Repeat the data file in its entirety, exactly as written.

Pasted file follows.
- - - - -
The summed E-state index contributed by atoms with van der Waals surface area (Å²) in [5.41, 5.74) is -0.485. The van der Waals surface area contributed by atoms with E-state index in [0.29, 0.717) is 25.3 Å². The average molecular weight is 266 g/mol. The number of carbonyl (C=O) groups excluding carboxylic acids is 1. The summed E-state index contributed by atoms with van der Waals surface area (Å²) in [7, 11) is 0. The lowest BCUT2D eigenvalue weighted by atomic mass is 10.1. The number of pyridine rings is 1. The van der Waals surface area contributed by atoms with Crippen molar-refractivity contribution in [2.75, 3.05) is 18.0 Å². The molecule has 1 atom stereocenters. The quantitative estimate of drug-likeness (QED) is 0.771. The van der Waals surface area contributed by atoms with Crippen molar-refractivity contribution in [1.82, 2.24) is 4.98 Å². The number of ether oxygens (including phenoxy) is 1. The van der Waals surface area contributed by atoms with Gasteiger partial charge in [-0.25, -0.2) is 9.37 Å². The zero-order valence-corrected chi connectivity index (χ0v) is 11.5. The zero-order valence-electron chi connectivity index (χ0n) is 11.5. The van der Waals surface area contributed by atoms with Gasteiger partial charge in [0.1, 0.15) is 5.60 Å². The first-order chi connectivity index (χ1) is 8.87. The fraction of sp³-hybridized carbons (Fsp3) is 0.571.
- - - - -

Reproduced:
The summed E-state index contributed by atoms with van der Waals surface area (Å²) in [5.41, 5.74) is -0.485. The van der Waals surface area contributed by atoms with E-state index in [0.29, 0.717) is 25.3 Å². The average molecular weight is 266 g/mol. The number of carbonyl (C=O) groups excluding carboxylic acids is 1. The summed E-state index contributed by atoms with van der Waals surface area (Å²) in [7, 11) is 0. The lowest BCUT2D eigenvalue weighted by atomic mass is 10.1. The number of pyridine rings is 1. The van der Waals surface area contributed by atoms with Crippen molar-refractivity contribution in [2.75, 3.05) is 18.0 Å². The molecule has 1 atom stereocenters. The quantitative estimate of drug-likeness (QED) is 0.771. The van der Waals surface area contributed by atoms with Crippen molar-refractivity contribution in [1.82, 2.24) is 4.98 Å². The number of ether oxygens (including phenoxy) is 1. The van der Waals surface area contributed by atoms with Gasteiger partial charge in [-0.25, -0.2) is 9.37 Å². The zero-order valence-corrected chi connectivity index (χ0v) is 11.5. The zero-order valence-electron chi connectivity index (χ0n) is 11.5. The van der Waals surface area contributed by atoms with Gasteiger partial charge in [0.1, 0.15) is 5.60 Å². The first-order chi connectivity index (χ1) is 8.87. The fraction of sp³-hybridized carbons (Fsp3) is 0.571.